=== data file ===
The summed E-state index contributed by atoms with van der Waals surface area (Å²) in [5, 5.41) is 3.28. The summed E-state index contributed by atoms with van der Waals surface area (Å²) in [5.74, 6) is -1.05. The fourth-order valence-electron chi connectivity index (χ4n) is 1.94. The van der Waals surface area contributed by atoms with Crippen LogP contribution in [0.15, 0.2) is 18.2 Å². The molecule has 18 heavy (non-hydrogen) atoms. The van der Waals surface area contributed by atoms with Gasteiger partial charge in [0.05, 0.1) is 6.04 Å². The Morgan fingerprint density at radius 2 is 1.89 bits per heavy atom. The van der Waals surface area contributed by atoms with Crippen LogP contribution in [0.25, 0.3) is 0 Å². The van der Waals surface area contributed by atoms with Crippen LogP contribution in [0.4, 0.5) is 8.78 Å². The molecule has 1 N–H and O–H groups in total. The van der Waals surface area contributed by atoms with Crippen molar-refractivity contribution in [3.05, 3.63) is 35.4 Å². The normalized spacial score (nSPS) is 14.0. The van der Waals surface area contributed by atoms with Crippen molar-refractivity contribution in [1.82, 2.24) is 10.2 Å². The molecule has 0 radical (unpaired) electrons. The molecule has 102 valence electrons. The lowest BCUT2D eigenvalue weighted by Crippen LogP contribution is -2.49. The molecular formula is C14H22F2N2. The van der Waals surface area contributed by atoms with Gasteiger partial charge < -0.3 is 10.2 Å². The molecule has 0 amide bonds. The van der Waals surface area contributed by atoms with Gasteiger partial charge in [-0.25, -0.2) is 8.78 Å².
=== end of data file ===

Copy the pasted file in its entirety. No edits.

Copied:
The summed E-state index contributed by atoms with van der Waals surface area (Å²) in [5, 5.41) is 3.28. The summed E-state index contributed by atoms with van der Waals surface area (Å²) in [5.74, 6) is -1.05. The fourth-order valence-electron chi connectivity index (χ4n) is 1.94. The van der Waals surface area contributed by atoms with Crippen LogP contribution in [0.15, 0.2) is 18.2 Å². The molecule has 18 heavy (non-hydrogen) atoms. The van der Waals surface area contributed by atoms with Gasteiger partial charge in [0.05, 0.1) is 6.04 Å². The Morgan fingerprint density at radius 2 is 1.89 bits per heavy atom. The van der Waals surface area contributed by atoms with Crippen LogP contribution in [0.25, 0.3) is 0 Å². The van der Waals surface area contributed by atoms with Crippen LogP contribution in [0.4, 0.5) is 8.78 Å². The molecule has 1 N–H and O–H groups in total. The van der Waals surface area contributed by atoms with Crippen molar-refractivity contribution in [3.05, 3.63) is 35.4 Å². The normalized spacial score (nSPS) is 14.0. The van der Waals surface area contributed by atoms with Crippen molar-refractivity contribution in [1.82, 2.24) is 10.2 Å². The molecule has 0 radical (unpaired) electrons. The molecule has 102 valence electrons. The lowest BCUT2D eigenvalue weighted by Crippen LogP contribution is -2.49. The molecular formula is C14H22F2N2. The van der Waals surface area contributed by atoms with Gasteiger partial charge < -0.3 is 10.2 Å². The molecule has 0 amide bonds. The van der Waals surface area contributed by atoms with Gasteiger partial charge in [-0.25, -0.2) is 8.78 Å².